It seems to me that hash1 contains the items in the wrong format: the keys of hash2 are values in hash1.

So if I understand you correctly, you would want the following written out to the file:
L-15, 100
L-25, 55
L-18, 0
L-8, 0


So you do not really need the keys in hash1, only the values.
Now, you could loop over the values in hash1 (that's the elements on the right side of the '=>'),
and setting the value in hash2 to 0 for all the ones that are missing.
After that you print out the contents of hash2 in the format that you want.

# get the missing names
@missing_names = grep { ! exists $hash2{$_} } values %hash1; # note that I use 'values' here

# set their value to 0 in hash2
$hash2{$_} = 0 foreach @missing_names;

# print them out
# first open the file
open F, ">yourfilenamehere" or die $!;

# loop over the hash2
while( my ($k, $v) = each %hash2) {
    print F qq($k, $v), $/;                      # this prints e.g. L-15, 55 on a line
close F;



Author Comment

ID: 9693149

thanks kandura


Featured Post

Concerto's Cloud Advisory Services

Want to avoid the missteps to gaining all the benefits of the cloud? Learn more about the different assessment options from our Cloud Advisory team.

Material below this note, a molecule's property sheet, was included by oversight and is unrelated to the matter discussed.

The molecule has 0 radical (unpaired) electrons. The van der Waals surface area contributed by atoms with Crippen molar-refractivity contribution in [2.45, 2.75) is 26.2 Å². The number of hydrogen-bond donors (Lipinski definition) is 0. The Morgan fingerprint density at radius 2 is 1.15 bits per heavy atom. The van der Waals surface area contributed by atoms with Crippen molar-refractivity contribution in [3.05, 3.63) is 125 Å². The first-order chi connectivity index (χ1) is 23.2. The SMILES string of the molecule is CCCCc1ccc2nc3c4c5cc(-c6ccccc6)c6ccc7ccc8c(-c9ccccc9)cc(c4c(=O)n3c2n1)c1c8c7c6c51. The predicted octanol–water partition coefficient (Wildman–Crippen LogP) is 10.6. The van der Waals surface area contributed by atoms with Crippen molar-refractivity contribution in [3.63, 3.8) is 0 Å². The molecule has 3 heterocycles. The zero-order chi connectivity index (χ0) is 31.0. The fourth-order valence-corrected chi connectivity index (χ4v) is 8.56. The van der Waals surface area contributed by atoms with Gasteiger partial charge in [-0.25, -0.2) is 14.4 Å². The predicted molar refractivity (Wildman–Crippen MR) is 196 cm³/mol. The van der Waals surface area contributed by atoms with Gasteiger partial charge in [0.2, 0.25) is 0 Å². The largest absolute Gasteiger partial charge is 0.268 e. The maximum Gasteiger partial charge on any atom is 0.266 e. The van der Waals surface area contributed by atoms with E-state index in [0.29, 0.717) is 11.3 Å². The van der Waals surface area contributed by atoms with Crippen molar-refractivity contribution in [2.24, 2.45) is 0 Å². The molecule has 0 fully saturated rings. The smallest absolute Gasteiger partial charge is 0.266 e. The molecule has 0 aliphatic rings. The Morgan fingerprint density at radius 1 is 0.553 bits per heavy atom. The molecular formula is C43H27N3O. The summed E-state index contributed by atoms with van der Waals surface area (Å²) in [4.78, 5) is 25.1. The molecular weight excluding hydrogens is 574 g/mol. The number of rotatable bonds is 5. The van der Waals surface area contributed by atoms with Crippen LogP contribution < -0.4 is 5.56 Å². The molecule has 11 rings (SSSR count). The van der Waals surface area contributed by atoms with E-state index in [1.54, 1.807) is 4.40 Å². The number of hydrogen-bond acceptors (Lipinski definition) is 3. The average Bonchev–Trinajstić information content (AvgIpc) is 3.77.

Question has a verified solution.

If you are experiencing a similar issue, please ask a related question

I've just discovered very important differences between Windows an Unix formats in Perl,at least 5.xx.. MOST IMPORTANT: Use Unix file format while saving Your script. otherwise it will have ^M s or smth likely weird in the EOL, Then DO NOT use m…
Checking the Alert Log in AWS RDS Oracle can be a pain through their user interface.  I made a script to download the Alert Log, look for errors, and email me the trace files.  In this article I'll describe what I did and share my script.
Explain concepts important to validation of email addresses with regular expressions. Applies to most languages/tools that uses regular expressions. Consider email address RFCs: Look at HTML5 form input element (with type=email) regex pattern: T…
Six Sigma Control Plans

610 members asked questions and received personalized solutions in the past 7 days.

Join the community of 500,000 technology professionals and ask your questions.

Join & Ask a Question